The Tamar field is a natural gas discovery made by Noble Energy in January 2009 and is the company's largest find to date.
      Leviathan natural gas field, located in the eastern Mediterranean Sea area, off the coast of Israel, was discovered in December 2010 and is Israel's biggest find to date. The discovery is situated in 1,645m of water in the Levantine basin, located approximately 130km west of Haifa, Israel, and holds about 30 trillion cubic feet of gas.

      At the time of discovery, the Leviathan gas field was the most prominent field ever found in the sub-explored area of the Levantine basin, which covers about 83,000 square kilometres of the eastern Mediterranean region.
      The Sequoia subsea development is located 130km north-east of Alexandria in the Mediterranean Sea and lies in water depths ranging from 70m to 570m, across the boundary of the West Delta Deep Marine (WDDM) and Rosetta concessions, which were awarded in 1995.
      The Scarab and Saffron gas fields represent the first deepwater development to be undertaken in the eastern Mediterranean Sea area. They lie in the West Delta Deep Marine concession and are the largest gas field development in Egypt. The field is owned by the Burullus Gas Company consortium.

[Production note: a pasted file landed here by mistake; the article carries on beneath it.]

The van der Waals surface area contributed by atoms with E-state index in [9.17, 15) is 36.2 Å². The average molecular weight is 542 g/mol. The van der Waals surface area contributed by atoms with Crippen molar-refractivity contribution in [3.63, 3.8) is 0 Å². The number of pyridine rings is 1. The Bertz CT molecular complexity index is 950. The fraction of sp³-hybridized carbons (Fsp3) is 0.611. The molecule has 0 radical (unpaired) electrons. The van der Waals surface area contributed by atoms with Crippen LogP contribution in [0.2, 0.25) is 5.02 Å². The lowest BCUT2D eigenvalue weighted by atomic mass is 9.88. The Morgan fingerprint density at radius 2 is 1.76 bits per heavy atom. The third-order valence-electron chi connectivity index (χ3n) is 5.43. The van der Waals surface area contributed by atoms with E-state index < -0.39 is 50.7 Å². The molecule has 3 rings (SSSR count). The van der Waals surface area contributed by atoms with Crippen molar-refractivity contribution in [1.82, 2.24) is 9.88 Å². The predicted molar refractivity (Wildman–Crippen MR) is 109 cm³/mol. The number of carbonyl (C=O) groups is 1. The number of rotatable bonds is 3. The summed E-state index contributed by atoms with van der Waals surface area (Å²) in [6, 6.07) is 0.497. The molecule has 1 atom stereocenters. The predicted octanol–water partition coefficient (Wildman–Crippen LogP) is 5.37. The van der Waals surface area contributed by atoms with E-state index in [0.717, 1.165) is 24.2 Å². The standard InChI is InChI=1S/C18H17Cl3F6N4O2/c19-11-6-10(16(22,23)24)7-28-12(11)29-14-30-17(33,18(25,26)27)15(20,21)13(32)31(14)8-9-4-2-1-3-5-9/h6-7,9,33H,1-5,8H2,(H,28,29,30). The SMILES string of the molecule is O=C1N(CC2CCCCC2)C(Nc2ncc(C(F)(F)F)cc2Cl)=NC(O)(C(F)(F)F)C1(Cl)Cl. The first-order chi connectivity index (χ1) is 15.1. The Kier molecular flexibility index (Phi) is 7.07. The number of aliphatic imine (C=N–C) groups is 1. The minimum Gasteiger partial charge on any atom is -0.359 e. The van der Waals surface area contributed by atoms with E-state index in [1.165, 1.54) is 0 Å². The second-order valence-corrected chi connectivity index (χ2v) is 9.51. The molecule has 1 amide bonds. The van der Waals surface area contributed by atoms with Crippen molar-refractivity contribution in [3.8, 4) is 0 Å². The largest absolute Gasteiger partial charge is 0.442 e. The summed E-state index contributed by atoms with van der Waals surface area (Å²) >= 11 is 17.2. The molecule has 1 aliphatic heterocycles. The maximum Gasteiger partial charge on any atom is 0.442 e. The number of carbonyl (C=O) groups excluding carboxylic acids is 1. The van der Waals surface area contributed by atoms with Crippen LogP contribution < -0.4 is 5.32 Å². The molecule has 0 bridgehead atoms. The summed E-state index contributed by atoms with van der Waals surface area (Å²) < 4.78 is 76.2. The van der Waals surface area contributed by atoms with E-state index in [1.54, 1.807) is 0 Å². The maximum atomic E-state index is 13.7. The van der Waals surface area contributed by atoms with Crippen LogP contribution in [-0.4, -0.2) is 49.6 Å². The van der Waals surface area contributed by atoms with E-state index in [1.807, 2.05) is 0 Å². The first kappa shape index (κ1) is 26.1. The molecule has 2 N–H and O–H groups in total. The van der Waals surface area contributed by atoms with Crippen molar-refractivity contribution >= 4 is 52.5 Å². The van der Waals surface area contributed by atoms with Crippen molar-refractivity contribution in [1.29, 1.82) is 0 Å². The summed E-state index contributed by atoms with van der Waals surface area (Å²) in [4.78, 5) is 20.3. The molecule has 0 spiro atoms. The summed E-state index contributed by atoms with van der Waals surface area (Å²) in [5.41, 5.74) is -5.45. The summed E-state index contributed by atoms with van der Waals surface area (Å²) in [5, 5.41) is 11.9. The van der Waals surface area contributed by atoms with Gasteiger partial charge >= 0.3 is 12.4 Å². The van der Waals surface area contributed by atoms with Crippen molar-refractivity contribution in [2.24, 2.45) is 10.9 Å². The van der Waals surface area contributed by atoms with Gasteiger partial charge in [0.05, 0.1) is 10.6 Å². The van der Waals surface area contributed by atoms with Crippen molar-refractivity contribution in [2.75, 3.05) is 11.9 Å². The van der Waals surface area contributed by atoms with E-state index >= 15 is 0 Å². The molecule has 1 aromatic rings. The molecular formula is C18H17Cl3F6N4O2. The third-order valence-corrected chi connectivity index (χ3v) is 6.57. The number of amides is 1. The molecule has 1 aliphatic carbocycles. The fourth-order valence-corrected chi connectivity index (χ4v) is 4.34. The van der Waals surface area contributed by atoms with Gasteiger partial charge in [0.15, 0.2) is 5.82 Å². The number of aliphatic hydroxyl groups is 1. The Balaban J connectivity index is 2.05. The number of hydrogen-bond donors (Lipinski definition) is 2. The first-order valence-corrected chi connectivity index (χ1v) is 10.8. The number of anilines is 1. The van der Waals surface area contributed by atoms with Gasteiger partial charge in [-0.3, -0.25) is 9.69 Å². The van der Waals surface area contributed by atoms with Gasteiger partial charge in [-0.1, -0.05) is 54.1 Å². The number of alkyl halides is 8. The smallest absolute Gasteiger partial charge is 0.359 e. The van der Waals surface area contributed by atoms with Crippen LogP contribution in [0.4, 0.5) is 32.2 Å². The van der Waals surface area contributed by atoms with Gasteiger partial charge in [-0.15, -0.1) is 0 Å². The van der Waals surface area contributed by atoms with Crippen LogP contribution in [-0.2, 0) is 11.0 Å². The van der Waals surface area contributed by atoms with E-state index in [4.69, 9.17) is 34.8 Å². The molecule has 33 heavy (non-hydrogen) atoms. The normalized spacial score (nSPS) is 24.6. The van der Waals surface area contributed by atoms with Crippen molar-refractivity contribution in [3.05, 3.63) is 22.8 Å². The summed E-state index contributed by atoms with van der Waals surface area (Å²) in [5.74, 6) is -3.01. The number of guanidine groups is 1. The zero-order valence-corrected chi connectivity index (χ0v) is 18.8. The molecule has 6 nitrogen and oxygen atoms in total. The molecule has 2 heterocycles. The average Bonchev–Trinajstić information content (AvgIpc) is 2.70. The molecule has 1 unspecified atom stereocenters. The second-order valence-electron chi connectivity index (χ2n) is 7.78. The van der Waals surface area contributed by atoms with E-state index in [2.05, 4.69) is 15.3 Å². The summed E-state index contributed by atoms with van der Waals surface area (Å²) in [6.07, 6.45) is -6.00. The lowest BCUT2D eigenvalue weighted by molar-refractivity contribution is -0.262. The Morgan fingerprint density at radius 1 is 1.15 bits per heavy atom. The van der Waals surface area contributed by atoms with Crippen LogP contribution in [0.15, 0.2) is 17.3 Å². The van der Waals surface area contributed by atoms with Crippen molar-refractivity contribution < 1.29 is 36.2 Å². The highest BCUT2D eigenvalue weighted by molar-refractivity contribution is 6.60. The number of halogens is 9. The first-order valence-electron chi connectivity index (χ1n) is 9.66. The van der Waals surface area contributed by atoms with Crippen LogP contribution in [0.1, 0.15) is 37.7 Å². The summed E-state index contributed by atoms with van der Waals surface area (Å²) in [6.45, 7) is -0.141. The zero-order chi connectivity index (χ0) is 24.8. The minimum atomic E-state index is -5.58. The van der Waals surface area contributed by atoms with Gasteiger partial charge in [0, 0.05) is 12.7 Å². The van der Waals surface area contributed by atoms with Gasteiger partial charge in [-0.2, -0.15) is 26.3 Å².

The West El Burullus concession is a natural gas deposit located in the Nile Delta, Mediterranean Sea, offshore of Egypt.
      The Shah Deniz oil field lies between Mobil's Oquz, Chevron's Asheron and Exxon's Nakhchiuan fields. Its name is translated as 'King's Sea'
      The Azeri-Chirag-Gunashli (ACG) field lies 120km off the coast of Azerbaijan in 120m of water and contains 5.4 billion barrels of recoverable oil.

  5. I quite like looking through an article that will make people think.
    Also, thank you for allowing me to comment